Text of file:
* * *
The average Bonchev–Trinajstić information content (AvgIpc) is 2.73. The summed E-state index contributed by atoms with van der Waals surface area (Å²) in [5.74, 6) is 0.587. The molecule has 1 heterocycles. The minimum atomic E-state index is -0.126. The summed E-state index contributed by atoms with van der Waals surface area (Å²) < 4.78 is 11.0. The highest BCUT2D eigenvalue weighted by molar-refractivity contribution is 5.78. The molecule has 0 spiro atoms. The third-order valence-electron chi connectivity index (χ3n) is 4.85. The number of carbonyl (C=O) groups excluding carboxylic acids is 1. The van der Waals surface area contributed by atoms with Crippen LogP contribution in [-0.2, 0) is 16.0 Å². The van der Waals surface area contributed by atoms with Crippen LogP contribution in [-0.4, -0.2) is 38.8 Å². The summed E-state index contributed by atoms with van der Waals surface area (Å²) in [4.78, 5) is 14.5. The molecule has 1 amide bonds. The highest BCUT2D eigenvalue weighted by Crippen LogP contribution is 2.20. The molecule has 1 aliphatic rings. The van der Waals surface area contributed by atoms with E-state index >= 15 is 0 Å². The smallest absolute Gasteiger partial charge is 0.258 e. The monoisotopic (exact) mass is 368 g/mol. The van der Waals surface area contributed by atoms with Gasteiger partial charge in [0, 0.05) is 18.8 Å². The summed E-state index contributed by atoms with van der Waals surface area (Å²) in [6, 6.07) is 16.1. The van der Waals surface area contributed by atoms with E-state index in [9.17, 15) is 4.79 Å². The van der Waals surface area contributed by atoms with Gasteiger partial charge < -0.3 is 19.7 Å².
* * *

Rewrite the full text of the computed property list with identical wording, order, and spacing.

The average Bonchev–Trinajstić information content (AvgIpc) is 2.73. The summed E-state index contributed by atoms with van der Waals surface area (Å²) in [5.74, 6) is 0.587. The molecule has 1 heterocycles. The minimum atomic E-state index is -0.126. The summed E-state index contributed by atoms with van der Waals surface area (Å²) < 4.78 is 11.0. The highest BCUT2D eigenvalue weighted by molar-refractivity contribution is 5.78. The molecule has 0 spiro atoms. The third-order valence-electron chi connectivity index (χ3n) is 4.85. The number of carbonyl (C=O) groups excluding carboxylic acids is 1. The van der Waals surface area contributed by atoms with Crippen LogP contribution in [-0.2, 0) is 16.0 Å². The van der Waals surface area contributed by atoms with Crippen LogP contribution in [-0.4, -0.2) is 38.8 Å². The summed E-state index contributed by atoms with van der Waals surface area (Å²) in [4.78, 5) is 14.5. The molecule has 1 amide bonds. The highest BCUT2D eigenvalue weighted by Crippen LogP contribution is 2.20. The molecule has 1 aliphatic rings. The van der Waals surface area contributed by atoms with E-state index >= 15 is 0 Å². The smallest absolute Gasteiger partial charge is 0.258 e. The monoisotopic (exact) mass is 368 g/mol. The van der Waals surface area contributed by atoms with Gasteiger partial charge in [0, 0.05) is 18.8 Å². The summed E-state index contributed by atoms with van der Waals surface area (Å²) in [6, 6.07) is 16.1. The van der Waals surface area contributed by atoms with E-state index in [9.17, 15) is 4.79 Å². The van der Waals surface area contributed by atoms with Gasteiger partial charge < -0.3 is 19.7 Å².